Prudential is canvassing support from shareholders to stave off calls for chief executive Tidjane Thiam to go following his failed bid for AIA.
Attempts to rally shareholders are part of a fightback against demands from some quarters for Prudential's top management to resign, after the collapse of the $35.5bn (€29bn) takeover deal for the Asian business of AIG.
Chief executive Thiam and chairman Harvey McGrath will face a public grilling over the insurer's failed bid for AIA and on their strategy for the future at the annual shareholders' meeting on Monday, according to the Financial Times.
Prudential is set to make a £450m loss on the failed acquisition, which includes a £152.6m break fee to AIG.
Thiam and other senior executives have been heavily criticised over events of recent days and face demands for resignations, according to people close to the group.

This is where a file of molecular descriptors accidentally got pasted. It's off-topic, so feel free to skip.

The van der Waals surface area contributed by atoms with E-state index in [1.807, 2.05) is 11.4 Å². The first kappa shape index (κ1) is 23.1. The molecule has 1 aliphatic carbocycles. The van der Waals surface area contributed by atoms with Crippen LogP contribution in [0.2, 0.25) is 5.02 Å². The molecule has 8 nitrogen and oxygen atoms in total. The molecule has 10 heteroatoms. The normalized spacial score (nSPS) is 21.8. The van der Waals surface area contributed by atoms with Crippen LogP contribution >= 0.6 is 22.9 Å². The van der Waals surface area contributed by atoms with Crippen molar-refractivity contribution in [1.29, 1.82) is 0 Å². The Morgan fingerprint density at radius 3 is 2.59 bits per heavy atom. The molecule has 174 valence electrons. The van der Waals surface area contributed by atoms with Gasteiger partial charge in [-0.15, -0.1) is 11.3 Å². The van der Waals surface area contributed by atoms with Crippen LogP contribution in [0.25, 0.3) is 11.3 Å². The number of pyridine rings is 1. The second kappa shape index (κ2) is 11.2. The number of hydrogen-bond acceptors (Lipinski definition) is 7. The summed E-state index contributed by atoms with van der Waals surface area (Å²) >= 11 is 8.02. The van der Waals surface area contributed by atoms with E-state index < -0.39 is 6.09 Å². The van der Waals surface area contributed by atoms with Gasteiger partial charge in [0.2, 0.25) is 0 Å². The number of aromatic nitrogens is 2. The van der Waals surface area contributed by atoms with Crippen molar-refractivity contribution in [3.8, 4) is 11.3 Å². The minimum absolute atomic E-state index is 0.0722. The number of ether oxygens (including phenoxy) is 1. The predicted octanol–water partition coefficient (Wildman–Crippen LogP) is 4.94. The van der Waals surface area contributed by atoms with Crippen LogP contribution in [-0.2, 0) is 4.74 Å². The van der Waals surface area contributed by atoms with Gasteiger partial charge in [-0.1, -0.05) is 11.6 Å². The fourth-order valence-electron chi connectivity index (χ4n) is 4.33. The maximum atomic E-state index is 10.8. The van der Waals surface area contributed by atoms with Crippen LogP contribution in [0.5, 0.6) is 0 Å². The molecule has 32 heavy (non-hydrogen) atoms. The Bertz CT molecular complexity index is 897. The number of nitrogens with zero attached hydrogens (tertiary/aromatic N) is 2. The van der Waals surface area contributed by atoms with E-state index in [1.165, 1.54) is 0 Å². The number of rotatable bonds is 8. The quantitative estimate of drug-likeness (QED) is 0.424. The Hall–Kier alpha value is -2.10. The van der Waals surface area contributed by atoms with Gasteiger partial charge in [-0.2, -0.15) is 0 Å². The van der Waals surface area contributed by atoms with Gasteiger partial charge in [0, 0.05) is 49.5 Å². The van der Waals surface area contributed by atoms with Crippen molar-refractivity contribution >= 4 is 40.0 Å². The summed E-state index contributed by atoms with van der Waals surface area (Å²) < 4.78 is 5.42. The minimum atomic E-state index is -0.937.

Pru issued a statement on Thursday confirming its agreement with AIG had been terminated.
Managing director of Neptune Robin Geffen had been trying to rally support for a vote of no-confidence in Thiam during the Prudential chief executive's botched attempt to acquire AIA.
Neptune owns around £50m of Prudential share, and Geffen organised an action group to secure the votes of 20% of shareholders against the transaction.
F&C, which owns just under 0.7% of the insurer, also said it would vote down the deal.
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